Additionally, you want to avoid stigmatizing language. There are a lot of stigmas surrounding mental health issues, especially substance use disorders. “We have to reeducate ourselves on how to talk about these issues,” says Schlichting. Further stigmatizing these issues can contribute to feelings of shame and negatively impact your relationship with the individual.

You also need to monitor enabling behaviors, which can further harm someone with addiction or substance use disorder. While the line between positive and negative enabling can be thin, it is imperative to understand and avoid negative enabling as much as possible.

 Support from family and friends is vital to the recovery of many with addiction or substance use disorder; drawing this distinction between enabling and supporting is crucial. “You have to figure out how to support your loved one in a way that maintains boundaries while still helping the individual,” says Schlichting.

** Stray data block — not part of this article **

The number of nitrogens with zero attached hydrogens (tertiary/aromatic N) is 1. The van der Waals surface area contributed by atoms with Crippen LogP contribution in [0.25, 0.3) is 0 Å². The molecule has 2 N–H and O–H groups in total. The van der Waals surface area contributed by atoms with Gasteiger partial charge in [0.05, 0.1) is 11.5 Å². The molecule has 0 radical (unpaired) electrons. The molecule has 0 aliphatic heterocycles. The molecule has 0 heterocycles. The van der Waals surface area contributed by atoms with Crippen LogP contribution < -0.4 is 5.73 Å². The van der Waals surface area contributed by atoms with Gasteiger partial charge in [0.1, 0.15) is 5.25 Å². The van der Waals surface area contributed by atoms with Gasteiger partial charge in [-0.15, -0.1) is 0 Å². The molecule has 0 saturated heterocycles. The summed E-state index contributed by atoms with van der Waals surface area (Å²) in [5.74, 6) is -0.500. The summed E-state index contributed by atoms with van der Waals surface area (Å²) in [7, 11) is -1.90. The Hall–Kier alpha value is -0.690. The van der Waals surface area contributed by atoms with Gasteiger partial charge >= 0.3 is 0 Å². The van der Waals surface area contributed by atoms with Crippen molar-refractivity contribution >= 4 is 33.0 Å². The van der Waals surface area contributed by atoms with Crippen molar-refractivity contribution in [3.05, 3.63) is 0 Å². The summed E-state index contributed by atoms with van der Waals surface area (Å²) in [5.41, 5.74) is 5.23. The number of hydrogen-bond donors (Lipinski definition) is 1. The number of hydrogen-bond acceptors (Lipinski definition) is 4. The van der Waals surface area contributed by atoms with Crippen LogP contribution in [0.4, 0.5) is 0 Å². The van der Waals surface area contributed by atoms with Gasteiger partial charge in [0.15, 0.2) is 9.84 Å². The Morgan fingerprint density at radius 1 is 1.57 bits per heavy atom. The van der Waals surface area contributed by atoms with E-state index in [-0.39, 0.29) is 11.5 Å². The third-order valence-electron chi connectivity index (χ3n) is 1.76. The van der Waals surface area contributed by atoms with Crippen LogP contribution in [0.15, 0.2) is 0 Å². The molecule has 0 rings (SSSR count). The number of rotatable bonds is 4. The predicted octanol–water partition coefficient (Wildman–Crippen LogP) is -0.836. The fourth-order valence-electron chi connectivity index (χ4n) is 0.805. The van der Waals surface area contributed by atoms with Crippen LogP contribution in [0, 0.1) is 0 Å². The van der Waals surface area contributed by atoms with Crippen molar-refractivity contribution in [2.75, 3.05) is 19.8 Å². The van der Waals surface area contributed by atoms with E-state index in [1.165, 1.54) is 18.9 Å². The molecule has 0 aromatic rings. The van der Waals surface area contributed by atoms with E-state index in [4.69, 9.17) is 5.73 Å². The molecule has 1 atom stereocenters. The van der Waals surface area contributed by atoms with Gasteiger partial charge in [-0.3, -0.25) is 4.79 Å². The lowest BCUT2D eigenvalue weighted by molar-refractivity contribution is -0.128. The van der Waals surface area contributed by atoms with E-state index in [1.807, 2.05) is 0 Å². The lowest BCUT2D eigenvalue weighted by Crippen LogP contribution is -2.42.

Addiction and substance use disorder treatment with Nebraska Medicine

Nebraska Medicine is committed to treating mental health with the same outstanding quality of care we are known for treating physical health. One critical component of our comprehensive addiction services is our Intensive Outpatient Program (IOP). This IOP provides evidence-based, integrated care for those with addiction and other mental health disorders.

“We have a team of medical providers, including psychiatrists, physician assistants, and nurses, who focus specifically on substance use disorder and psychiatric medications to help with various concerns, including depression, anxiety, trauma-related disorders and more,” says Schlichting.

“We’ve seen a lot of success with this program,” says Schlichting. “So, a great place to start with helping a loved one with addiction or substance use disorder is Nebraska Medicine.”

Call 800.922.0000 to schedule an evaluation today.